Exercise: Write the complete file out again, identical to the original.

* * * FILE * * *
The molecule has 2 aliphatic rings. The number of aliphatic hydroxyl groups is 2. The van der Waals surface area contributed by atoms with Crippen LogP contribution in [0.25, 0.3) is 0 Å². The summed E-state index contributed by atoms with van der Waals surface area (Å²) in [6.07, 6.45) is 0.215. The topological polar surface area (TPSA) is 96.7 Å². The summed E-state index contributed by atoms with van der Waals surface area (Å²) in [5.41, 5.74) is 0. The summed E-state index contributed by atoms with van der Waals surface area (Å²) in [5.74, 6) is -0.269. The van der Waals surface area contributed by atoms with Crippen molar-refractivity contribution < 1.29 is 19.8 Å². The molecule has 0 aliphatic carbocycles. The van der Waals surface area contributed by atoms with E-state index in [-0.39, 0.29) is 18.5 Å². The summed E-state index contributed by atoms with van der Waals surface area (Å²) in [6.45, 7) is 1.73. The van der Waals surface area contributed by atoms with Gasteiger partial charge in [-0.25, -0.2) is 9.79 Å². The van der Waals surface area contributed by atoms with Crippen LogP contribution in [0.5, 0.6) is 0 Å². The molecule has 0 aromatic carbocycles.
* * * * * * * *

The molecule has 2 aliphatic rings. The number of aliphatic hydroxyl groups is 2. The van der Waals surface area contributed by atoms with Crippen LogP contribution in [0.25, 0.3) is 0 Å². The summed E-state index contributed by atoms with van der Waals surface area (Å²) in [6.07, 6.45) is 0.215. The topological polar surface area (TPSA) is 96.7 Å². The summed E-state index contributed by atoms with van der Waals surface area (Å²) in [5.41, 5.74) is 0. The summed E-state index contributed by atoms with van der Waals surface area (Å²) in [5.74, 6) is -0.269. The van der Waals surface area contributed by atoms with Crippen molar-refractivity contribution < 1.29 is 19.8 Å². The molecule has 0 aliphatic carbocycles. The van der Waals surface area contributed by atoms with E-state index in [-0.39, 0.29) is 18.5 Å². The summed E-state index contributed by atoms with van der Waals surface area (Å²) in [6.45, 7) is 1.73. The van der Waals surface area contributed by atoms with Gasteiger partial charge in [-0.25, -0.2) is 9.79 Å². The van der Waals surface area contributed by atoms with Crippen LogP contribution in [0.5, 0.6) is 0 Å². The molecule has 0 aromatic carbocycles.